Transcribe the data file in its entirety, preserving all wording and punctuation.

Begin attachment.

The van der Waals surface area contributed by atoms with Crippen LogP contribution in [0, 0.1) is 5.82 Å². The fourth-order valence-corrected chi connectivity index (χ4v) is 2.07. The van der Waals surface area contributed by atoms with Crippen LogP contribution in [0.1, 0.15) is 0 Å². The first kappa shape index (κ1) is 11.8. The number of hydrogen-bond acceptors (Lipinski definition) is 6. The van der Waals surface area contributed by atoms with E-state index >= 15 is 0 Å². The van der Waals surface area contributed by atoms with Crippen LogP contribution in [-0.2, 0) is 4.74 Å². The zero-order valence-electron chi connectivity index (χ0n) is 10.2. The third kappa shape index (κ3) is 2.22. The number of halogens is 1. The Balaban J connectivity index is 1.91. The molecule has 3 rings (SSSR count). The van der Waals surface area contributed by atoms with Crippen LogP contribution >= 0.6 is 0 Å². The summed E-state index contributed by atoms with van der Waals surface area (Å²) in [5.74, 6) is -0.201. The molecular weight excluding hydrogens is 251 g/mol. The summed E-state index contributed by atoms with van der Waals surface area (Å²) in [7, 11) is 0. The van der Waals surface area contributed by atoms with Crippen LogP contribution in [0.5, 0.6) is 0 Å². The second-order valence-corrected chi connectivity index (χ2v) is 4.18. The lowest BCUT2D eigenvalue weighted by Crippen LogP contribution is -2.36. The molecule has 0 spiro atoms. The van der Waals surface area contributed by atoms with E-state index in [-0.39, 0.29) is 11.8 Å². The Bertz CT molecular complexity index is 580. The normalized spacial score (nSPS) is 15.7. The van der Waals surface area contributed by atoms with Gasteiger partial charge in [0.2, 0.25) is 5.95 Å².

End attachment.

The van der Waals surface area contributed by atoms with Crippen LogP contribution in [0, 0.1) is 5.82 Å². The fourth-order valence-corrected chi connectivity index (χ4v) is 2.07. The van der Waals surface area contributed by atoms with Crippen LogP contribution in [0.1, 0.15) is 0 Å². The first kappa shape index (κ1) is 11.8. The number of hydrogen-bond acceptors (Lipinski definition) is 6. The van der Waals surface area contributed by atoms with E-state index >= 15 is 0 Å². The van der Waals surface area contributed by atoms with Crippen LogP contribution in [-0.2, 0) is 4.74 Å². The zero-order valence-electron chi connectivity index (χ0n) is 10.2. The third kappa shape index (κ3) is 2.22. The number of halogens is 1. The Balaban J connectivity index is 1.91. The molecule has 3 rings (SSSR count). The van der Waals surface area contributed by atoms with Crippen LogP contribution >= 0.6 is 0 Å². The summed E-state index contributed by atoms with van der Waals surface area (Å²) in [5.74, 6) is -0.201. The molecular weight excluding hydrogens is 251 g/mol. The summed E-state index contributed by atoms with van der Waals surface area (Å²) in [7, 11) is 0. The van der Waals surface area contributed by atoms with Crippen LogP contribution in [0.5, 0.6) is 0 Å². The second-order valence-corrected chi connectivity index (χ2v) is 4.18. The lowest BCUT2D eigenvalue weighted by Crippen LogP contribution is -2.36. The molecule has 0 spiro atoms. The van der Waals surface area contributed by atoms with E-state index in [-0.39, 0.29) is 11.8 Å². The Bertz CT molecular complexity index is 580. The normalized spacial score (nSPS) is 15.7. The van der Waals surface area contributed by atoms with Gasteiger partial charge in [0.2, 0.25) is 5.95 Å².